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Principe Real: A guide to Lisbon’s coolest district

Principe Real: A guide to Lisbon’s coolest district

Our microguides series is inspired by the slow travel movement, encouraging travellers to relax their pace and take a deep dive into one particular neighbourhood in a well-loved city. Rather than a whirlwind itinerary which aims to hit up every must-see attraction, these compact, close-up guides encourage you to zone in, take your time and truly explore like a local.

Lisbon has become such a popular destination for a city break that its central districts can, at times, feel saturated by tourists. Somehow – and thankfully – the crowds haven’t yet found their way to hilltop Principe Real.

Crowning São Roque, one of the seven hills across which Lisbon sits, this lively and leafy neighbourhood is just above busier Chiado and Bairro Alto, but its vibe is far more local and laid-back. Instead of mainstream attractions, Principe Real’s appeal lies in its interesting shops, bars and restaurants (with barely a chain outlet in sight) hiding behind neoclassical façades, along with an element of counterculture as the city’s LGBT+ quarter.

Rua Dom Pedro V and Rua da Escola Politecnica – the one is a continuation of the other – are Principe Real’s main drag. The no 24 tram trundles the length of this boulevard; or get here via the Gloria funicular, which makes easy work of the ascent from Avenida da Liberdade, Lisbon’s central artery.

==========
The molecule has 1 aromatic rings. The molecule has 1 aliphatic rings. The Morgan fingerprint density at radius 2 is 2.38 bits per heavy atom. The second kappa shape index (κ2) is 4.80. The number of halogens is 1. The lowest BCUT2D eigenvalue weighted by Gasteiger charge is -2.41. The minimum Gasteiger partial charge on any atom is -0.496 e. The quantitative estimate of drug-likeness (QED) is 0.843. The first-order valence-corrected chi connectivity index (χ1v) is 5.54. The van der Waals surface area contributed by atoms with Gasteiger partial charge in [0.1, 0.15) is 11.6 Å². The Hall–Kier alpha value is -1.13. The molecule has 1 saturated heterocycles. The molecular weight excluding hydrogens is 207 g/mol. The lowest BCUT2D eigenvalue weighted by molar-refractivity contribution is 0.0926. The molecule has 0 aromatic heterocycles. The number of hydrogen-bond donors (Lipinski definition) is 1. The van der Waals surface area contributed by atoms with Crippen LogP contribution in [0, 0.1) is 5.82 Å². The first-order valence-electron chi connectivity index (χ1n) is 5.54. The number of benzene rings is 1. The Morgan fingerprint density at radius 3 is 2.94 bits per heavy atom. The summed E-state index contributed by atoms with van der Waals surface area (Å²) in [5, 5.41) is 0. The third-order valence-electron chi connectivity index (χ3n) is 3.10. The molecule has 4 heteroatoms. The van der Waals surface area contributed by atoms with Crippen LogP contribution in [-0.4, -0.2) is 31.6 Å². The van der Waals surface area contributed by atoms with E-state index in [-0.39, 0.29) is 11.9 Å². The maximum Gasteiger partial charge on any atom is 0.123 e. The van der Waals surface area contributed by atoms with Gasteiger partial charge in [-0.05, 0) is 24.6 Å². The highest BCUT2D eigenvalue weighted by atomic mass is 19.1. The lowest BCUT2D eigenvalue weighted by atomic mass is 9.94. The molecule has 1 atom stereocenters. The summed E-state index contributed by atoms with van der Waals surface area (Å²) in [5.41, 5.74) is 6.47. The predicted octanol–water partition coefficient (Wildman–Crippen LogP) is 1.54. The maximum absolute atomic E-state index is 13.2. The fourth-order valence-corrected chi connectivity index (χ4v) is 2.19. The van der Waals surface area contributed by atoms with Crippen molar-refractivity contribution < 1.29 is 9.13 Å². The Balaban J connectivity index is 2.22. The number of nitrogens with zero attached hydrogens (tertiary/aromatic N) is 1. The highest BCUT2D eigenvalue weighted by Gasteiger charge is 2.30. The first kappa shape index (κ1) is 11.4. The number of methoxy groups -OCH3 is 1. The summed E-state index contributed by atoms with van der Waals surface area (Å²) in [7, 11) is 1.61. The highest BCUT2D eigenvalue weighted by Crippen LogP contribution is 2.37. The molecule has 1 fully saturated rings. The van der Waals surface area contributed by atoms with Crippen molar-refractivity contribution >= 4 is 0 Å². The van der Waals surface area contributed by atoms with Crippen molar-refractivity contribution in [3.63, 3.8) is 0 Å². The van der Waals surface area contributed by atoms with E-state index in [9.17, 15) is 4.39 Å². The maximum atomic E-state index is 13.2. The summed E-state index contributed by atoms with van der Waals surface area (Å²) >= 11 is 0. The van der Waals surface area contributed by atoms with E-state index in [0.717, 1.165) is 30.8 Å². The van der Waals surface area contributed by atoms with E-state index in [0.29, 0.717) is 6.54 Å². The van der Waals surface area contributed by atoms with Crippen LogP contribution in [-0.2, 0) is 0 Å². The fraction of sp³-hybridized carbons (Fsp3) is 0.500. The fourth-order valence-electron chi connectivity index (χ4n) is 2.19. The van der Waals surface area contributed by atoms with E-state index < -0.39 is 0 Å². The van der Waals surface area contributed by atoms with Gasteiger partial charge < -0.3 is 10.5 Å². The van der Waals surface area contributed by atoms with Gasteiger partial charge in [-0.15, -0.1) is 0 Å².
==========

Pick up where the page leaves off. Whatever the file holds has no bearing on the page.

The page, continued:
Here’s how to make the most of this overlooked part of Lisbon.


Park life

At the heart of this lively neighbourhood is the main square of Jardim do Principe Real. Stop at either kiosk for coffees and pastries, pause in the shade of its huge cedar tree, or browse the stalls selling high-quality gifts and foodstuffs from small-scale producers on Saturdays.

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Going underground

Find out more about Lisbon’s historic water supply system than you ever imagined at the Water Museum


History lies beneath your feet in Jardim do Principe Real. Find its fountain and descend the steps to the Patriarchal Reservoir. This 19th-century colonnaded cistern was formerly fed by the Aguas Livres Aqueduct, both of which are among the clutch of sites making up the Water Museum.

Green space

Hidden from view behind buildings, the Natural History Museum’s Botanical Garden is one of Lisbon’s loveliest secrets. Flowers, palms and stately trees fill the four-hectare plot with colour and…

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